Attempting to heal from the tragic ending of her marriage, Harper (Jessie Buckley) takes a break in the English countryside, but even in that peaceful landscape, she continually feels threatened by “Men.”

Laura's Review: A-

I am amazed that this film was made by a man.  Writer/director Alex Garland (“Ex Machina,” “Annihilation”) uses the pagan figures of the Green Man and Sheela na gig to illustrate how dependent the human species is on both sexes (Garland’s Green Man literally blows seed into the mouth of Harper) while the human men of his English village all represent the male shortcomings which frustrate, anger and even terrify women on a daily basis.  “Men” is stuffed through with symbolism and insight although one wishes the males of his Cotswold village’s character traits had been tied more directly to Harper’s husband James (Pappa Essiedu, TV’s ‘Gangs of London’).

Garland teases out just what happened between Harper and James, after a shocking beginning in which she stands at a window, her nose bloody, witnessing James plummet from above.  In the very next scene, she’s on the road, arriving at a picture perfect country home.  She snatches an apple from a tree and bites into its crisp flesh just as the home’s owner, Geoffrey (Rory Kinnear, in the first of eight incarnations of one male), opens the door to greet her.  After awkwardly joking about forbidden fruit, he struggles with the luggage he insists on carrying and shows her about, his questions and reluctance to leave suggesting loneliness.

Harper goes for a walk, delighting in the harmonizing echoes she creates in an old railway tunnel (sound designer Glenn Freemantle weaves Harper’s cries and whispers into the film’s ambience).  But then she sees a menacing male figure at the opposite end and runs, becoming lost in the forest.  When she finally breaks out into an open field, she turns to take a picture and is chilled to see the figure of a naked man in her shot.  Later, he’ll appear outside her windows as she video calls with her friend Riley (Gayle Rankin, “The Meyerowitz Stories”) unawares.  He’ll turn threatening, reaching his arm in through the mail slot, but when police (Jimmy, played by Kinnear, and a sympathetic policewoman) arrive, he quickly submits. 

This won’t be the last time Harper sees this man, who gradually morphs into the Green Man as seen carved in the font of the old stone Church she visits (its opposite side reveals the Sheela na gig).  As she reflects on James’s death and the events leading up to it, she lets out a wail.  A vicar (Kinnear) appears, but retreats, then approaches her outside and offers counseling after apologizing for a troubled young boy, Samuel (Rory Kinnear’s face digitally applied), who’d sworn at her.  Harper opens up about her troubles only to be repelled by the Vicar’s condemnation and his hand on her knee.  She won’t last long at the local pub where Geoffrey is joined by three others (Kinnear, Kinnear, Kinnear) and Jimmy tells her they’ve let her stalker go.  Back at the house, Harper is so terrified, Riley commits to the four hour drive (‘I’ll do it in three’) to join her, but things come to a Cronenbergian climax well before then.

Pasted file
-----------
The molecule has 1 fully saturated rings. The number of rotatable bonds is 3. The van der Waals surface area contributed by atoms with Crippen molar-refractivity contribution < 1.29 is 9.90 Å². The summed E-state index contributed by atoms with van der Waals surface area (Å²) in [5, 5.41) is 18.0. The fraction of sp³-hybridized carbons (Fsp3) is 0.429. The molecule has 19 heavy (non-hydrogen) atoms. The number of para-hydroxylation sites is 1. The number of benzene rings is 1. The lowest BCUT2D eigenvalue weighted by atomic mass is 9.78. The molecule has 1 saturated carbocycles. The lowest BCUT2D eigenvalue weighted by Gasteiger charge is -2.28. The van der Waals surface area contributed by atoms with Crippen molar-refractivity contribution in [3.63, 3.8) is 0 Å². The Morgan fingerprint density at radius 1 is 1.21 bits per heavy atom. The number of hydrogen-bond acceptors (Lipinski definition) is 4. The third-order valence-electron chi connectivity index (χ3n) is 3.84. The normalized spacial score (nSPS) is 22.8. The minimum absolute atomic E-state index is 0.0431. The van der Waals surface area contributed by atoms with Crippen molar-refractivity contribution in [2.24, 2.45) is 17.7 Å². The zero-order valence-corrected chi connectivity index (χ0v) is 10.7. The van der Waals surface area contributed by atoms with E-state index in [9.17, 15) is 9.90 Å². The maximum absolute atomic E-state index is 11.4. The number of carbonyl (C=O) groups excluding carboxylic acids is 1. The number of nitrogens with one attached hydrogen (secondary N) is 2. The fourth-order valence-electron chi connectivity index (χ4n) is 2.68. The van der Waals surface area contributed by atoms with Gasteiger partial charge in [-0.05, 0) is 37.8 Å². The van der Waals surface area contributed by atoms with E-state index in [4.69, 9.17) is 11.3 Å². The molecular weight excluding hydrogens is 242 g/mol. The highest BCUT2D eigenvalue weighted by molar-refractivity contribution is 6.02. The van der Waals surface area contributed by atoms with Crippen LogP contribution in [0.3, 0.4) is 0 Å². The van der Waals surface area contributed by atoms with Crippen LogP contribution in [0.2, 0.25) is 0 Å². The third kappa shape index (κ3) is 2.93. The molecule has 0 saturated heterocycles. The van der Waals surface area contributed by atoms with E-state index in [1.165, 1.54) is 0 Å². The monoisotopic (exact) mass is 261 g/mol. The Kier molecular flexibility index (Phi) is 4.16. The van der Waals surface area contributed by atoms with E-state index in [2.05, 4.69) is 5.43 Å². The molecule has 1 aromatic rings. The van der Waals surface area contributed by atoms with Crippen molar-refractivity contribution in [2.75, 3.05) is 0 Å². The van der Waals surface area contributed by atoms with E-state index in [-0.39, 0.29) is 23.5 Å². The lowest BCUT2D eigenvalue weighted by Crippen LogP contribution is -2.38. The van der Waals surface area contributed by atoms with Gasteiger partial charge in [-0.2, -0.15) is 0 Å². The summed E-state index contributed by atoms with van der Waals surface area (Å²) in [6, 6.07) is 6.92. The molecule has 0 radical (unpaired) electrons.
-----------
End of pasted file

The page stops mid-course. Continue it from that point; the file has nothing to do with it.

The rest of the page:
With the exception of Samuel, most of the men Harper encounters are authority figures in one way or another, but each is flawed.  Geoffrey will admit to being told at the age of 7 ‘You have precisely the qualities of a failed military man,’ before displaying a false bravado during a home invasion.  Samuel is petulant and childish, the Vicar overpowered by sexual urges he blames Harper for, Jimmy dismissive, and yet all of these men are looking to have their own needs satisfied by this woman.  Garland’s tale unfolds in the midst of lush greenery, fertility as landscape, but there are warning signs in the deep red walls of the country house and the screams which form in the broken signal pixels of Harper’s calls with Riley.  The film is masterfully constructed, every layer of the production, from Mark Digby’s production design to Ben Salisbury and Geoff Barrow’s chorale score, contributing to the atmosphere of ancient unease.  Rob Hardy’s cinematography is jewel-like in its colorful clarity, his occasional use of rack focus a startling effect.

“Men” is a richly thought-provoking work.  To call it a treatise on the battle of the sexes would be glib.  Instead it is both horrific and achingly, pitiably human.

Robin's Review: B

A24 opens "Men" in theaters on 5/20/22.